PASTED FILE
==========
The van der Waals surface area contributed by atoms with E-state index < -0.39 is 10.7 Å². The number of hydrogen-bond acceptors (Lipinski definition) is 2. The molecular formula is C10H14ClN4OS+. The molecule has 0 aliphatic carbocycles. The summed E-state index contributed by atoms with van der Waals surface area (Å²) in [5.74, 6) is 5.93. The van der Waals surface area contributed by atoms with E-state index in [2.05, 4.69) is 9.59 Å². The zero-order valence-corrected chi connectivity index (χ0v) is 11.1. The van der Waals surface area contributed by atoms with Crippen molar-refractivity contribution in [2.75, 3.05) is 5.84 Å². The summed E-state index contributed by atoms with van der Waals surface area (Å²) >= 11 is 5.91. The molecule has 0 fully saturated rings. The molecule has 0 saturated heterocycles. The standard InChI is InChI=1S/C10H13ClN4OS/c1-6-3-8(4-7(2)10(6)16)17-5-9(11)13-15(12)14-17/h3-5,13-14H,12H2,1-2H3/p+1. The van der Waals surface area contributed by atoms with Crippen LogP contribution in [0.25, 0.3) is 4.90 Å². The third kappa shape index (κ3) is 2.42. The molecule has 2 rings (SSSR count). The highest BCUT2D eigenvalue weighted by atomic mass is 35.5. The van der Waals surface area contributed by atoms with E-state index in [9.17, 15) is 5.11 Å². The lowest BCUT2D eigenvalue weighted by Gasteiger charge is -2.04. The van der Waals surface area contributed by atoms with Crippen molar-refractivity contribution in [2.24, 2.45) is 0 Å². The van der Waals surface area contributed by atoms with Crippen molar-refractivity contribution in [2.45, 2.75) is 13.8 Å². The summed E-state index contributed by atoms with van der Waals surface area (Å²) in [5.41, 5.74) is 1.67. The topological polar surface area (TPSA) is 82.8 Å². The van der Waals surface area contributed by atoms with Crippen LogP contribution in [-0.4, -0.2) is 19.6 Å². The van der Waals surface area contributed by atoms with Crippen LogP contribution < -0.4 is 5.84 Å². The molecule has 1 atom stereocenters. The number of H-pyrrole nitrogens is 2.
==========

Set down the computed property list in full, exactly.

The van der Waals surface area contributed by atoms with E-state index < -0.39 is 10.7 Å². The number of hydrogen-bond acceptors (Lipinski definition) is 2. The molecular formula is C10H14ClN4OS+. The molecule has 0 aliphatic carbocycles. The summed E-state index contributed by atoms with van der Waals surface area (Å²) in [5.74, 6) is 5.93. The van der Waals surface area contributed by atoms with E-state index in [2.05, 4.69) is 9.59 Å². The zero-order valence-corrected chi connectivity index (χ0v) is 11.1. The van der Waals surface area contributed by atoms with Crippen molar-refractivity contribution in [2.75, 3.05) is 5.84 Å². The summed E-state index contributed by atoms with van der Waals surface area (Å²) >= 11 is 5.91. The molecule has 0 fully saturated rings. The molecule has 0 saturated heterocycles. The standard InChI is InChI=1S/C10H13ClN4OS/c1-6-3-8(4-7(2)10(6)16)17-5-9(11)13-15(12)14-17/h3-5,13-14H,12H2,1-2H3/p+1. The van der Waals surface area contributed by atoms with Crippen LogP contribution in [0.25, 0.3) is 4.90 Å². The third kappa shape index (κ3) is 2.42. The molecule has 2 rings (SSSR count). The highest BCUT2D eigenvalue weighted by atomic mass is 35.5. The van der Waals surface area contributed by atoms with E-state index in [9.17, 15) is 5.11 Å². The lowest BCUT2D eigenvalue weighted by Gasteiger charge is -2.04. The van der Waals surface area contributed by atoms with Crippen molar-refractivity contribution in [2.24, 2.45) is 0 Å². The van der Waals surface area contributed by atoms with Crippen molar-refractivity contribution in [2.45, 2.75) is 13.8 Å². The summed E-state index contributed by atoms with van der Waals surface area (Å²) in [5.41, 5.74) is 1.67. The topological polar surface area (TPSA) is 82.8 Å². The van der Waals surface area contributed by atoms with Crippen LogP contribution in [-0.4, -0.2) is 19.6 Å². The van der Waals surface area contributed by atoms with Crippen LogP contribution < -0.4 is 5.84 Å². The molecule has 1 atom stereocenters. The number of H-pyrrole nitrogens is 2.